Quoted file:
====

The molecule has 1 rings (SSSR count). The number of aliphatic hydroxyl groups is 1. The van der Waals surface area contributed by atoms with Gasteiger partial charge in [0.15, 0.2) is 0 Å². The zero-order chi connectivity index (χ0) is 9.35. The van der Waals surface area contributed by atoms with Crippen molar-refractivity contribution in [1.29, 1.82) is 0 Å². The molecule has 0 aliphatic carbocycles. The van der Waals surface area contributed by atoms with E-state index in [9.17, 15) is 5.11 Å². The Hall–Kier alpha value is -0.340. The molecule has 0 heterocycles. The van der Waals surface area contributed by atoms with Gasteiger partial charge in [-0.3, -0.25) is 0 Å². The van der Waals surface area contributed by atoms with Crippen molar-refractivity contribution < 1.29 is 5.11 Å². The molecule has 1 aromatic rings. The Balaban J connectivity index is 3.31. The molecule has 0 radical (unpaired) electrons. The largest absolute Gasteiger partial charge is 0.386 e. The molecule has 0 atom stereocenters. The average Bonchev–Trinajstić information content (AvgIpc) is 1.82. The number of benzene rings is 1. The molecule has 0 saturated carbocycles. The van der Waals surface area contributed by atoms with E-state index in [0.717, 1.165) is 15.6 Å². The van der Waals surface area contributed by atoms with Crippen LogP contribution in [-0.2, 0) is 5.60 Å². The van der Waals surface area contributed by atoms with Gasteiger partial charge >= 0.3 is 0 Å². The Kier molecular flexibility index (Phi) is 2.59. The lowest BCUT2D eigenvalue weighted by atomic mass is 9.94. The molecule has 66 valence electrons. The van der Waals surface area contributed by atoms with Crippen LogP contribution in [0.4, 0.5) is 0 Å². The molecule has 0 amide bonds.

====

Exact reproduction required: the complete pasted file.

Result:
The molecule has 1 rings (SSSR count). The number of aliphatic hydroxyl groups is 1. The van der Waals surface area contributed by atoms with Gasteiger partial charge in [0.15, 0.2) is 0 Å². The zero-order chi connectivity index (χ0) is 9.35. The van der Waals surface area contributed by atoms with Crippen molar-refractivity contribution in [1.29, 1.82) is 0 Å². The molecule has 0 aliphatic carbocycles. The van der Waals surface area contributed by atoms with E-state index in [9.17, 15) is 5.11 Å². The Hall–Kier alpha value is -0.340. The molecule has 0 heterocycles. The van der Waals surface area contributed by atoms with Gasteiger partial charge in [-0.3, -0.25) is 0 Å². The van der Waals surface area contributed by atoms with Crippen molar-refractivity contribution < 1.29 is 5.11 Å². The molecule has 1 aromatic rings. The Balaban J connectivity index is 3.31. The molecule has 0 radical (unpaired) electrons. The largest absolute Gasteiger partial charge is 0.386 e. The molecule has 0 atom stereocenters. The average Bonchev–Trinajstić information content (AvgIpc) is 1.82. The number of benzene rings is 1. The molecule has 0 saturated carbocycles. The van der Waals surface area contributed by atoms with E-state index in [0.717, 1.165) is 15.6 Å². The van der Waals surface area contributed by atoms with Crippen LogP contribution in [-0.2, 0) is 5.60 Å². The van der Waals surface area contributed by atoms with Gasteiger partial charge >= 0.3 is 0 Å². The Kier molecular flexibility index (Phi) is 2.59. The lowest BCUT2D eigenvalue weighted by atomic mass is 9.94. The molecule has 66 valence electrons. The van der Waals surface area contributed by atoms with Crippen LogP contribution in [0.4, 0.5) is 0 Å². The molecule has 0 amide bonds.